However the declines this year have so far come in domestic activity. For instance thru August '08 international passengers volume was actualy up a fraction at +0.13%.

I'm sure the fall cuts will eat into international traffic also, however its certainly not the end of the world, and in reality as I said earlier something many locals probably applaud the declines.



From the desert to the sea, to all of Southern California
User currently offlineSFOnative From United States of America, joined Jan 2008, 209 posts, RR: 0
Reply 8, posted (5 years 9 months 3 weeks 1 day 12 hours ago) and read 3758 times:



Quoting MAH4546 (Thread starter):
San Francisco

Number Of Flights: -5%
Number of Seats: -6%

SFO's negative numbers here are probably lower as well since the other neighboring airports of OAK and SJO have been the one's hit really hard by flight reductions in the past few months.


User currently offlineLACA773 From United States of America, joined Nov 2004, 4002 posts, RR: 2
Reply 9, posted (5 years 9 months 3 weeks 1 day 11 hours ago) and read 3743 times:
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Quoting SFOnative (Reply 8):

SFO's negative numbers here are probably lower as well since the other neighboring airports of OAK and SJO have been the one's hit really hard by flight reductions in the past few months.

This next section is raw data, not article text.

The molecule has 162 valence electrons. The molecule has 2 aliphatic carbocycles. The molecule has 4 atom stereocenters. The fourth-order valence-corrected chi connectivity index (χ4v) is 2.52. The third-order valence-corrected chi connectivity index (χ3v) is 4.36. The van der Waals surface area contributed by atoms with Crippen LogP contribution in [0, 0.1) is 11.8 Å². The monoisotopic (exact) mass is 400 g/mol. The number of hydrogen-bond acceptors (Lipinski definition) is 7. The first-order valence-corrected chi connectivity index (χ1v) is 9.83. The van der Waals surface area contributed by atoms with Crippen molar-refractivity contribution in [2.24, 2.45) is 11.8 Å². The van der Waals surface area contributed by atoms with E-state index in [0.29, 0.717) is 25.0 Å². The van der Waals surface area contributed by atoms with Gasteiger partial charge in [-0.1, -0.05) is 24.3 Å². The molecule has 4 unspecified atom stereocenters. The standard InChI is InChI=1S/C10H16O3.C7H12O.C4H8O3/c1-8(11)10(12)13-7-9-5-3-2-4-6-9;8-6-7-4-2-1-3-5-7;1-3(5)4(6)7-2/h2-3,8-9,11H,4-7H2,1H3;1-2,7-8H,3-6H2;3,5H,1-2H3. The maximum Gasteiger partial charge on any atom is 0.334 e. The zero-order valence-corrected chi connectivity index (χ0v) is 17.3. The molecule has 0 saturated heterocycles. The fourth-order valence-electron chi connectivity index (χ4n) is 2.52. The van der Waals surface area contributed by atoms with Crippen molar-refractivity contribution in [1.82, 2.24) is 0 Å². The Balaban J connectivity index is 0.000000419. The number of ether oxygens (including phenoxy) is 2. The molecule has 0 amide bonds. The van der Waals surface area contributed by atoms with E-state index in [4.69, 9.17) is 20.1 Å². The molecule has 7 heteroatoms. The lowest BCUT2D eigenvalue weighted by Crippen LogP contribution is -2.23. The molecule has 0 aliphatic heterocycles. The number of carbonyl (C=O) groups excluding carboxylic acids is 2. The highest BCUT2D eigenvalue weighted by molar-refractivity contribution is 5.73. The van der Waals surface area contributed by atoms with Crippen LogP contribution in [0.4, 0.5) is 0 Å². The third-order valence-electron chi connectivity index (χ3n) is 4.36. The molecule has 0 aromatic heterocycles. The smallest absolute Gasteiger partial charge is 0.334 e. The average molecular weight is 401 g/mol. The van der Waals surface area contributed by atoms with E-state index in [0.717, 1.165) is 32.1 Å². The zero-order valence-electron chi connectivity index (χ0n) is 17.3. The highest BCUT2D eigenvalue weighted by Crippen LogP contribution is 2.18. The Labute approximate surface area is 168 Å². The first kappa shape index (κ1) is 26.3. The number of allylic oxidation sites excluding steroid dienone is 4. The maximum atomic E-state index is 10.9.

SJO=San Jose, Costa Rica
SJC=San Jose, California


User currently offlineSFOnative From United States of America, joined Jan 2008, 209 posts, RR: 0
Reply 10, posted (5 years 9 months 3 weeks 1 day 11 hours ago) and read 3694 times:



Quoting LACA773 (Reply 9):
SJO=San Jose, Costa Rica
SJC=San Jose, California

Crappers, and I even made a point to make sure I didn't screw that one up again.  Angry


User currently offlineViscount724 From Switzerland, joined Oct 2006, 24870 posts, RR: 22
Reply 11, posted (5 years 9 months 3 weeks 1 day 11 hours ago) and read 3669 times:



Quoting MAH4546 (Thread starter):
In my non-expert opinion, LAX is suffering the most because of both it's location and it's lack of status as a major hub for any U.S. airline.

Is "suffering" the correct word? The drop in capacity at LAX should benefit the airlines serving LAX as they should be able to increase fares and improve yields with less competition.


User currently offlinePW100 From Netherlands, joined Jan 2002, 2371 posts, RR: 11
Reply 12, posted (5 years 9 months 3 weeks 1 day 10 hours ago) and read 3631 times:



Quoting MAH4546 (Thread starter):
In my non-expert opinion

Can not judge your expert, however I do think that you may be missing the point somewhat. The numbers you provided show that number of flights [-19.5%] have dropped much more than the number of seats [-12.8%], in fact the drop in number of flights is 52% higher that the drop in seats . . . Now that would suggest that the flight reduction is much more attributed to smaller airplanes rather than large airplanes. The international routes you were referring to generally tend to be operated by large - widebody - airplanes, so they can not be responsible in any significant way for the drop in flights.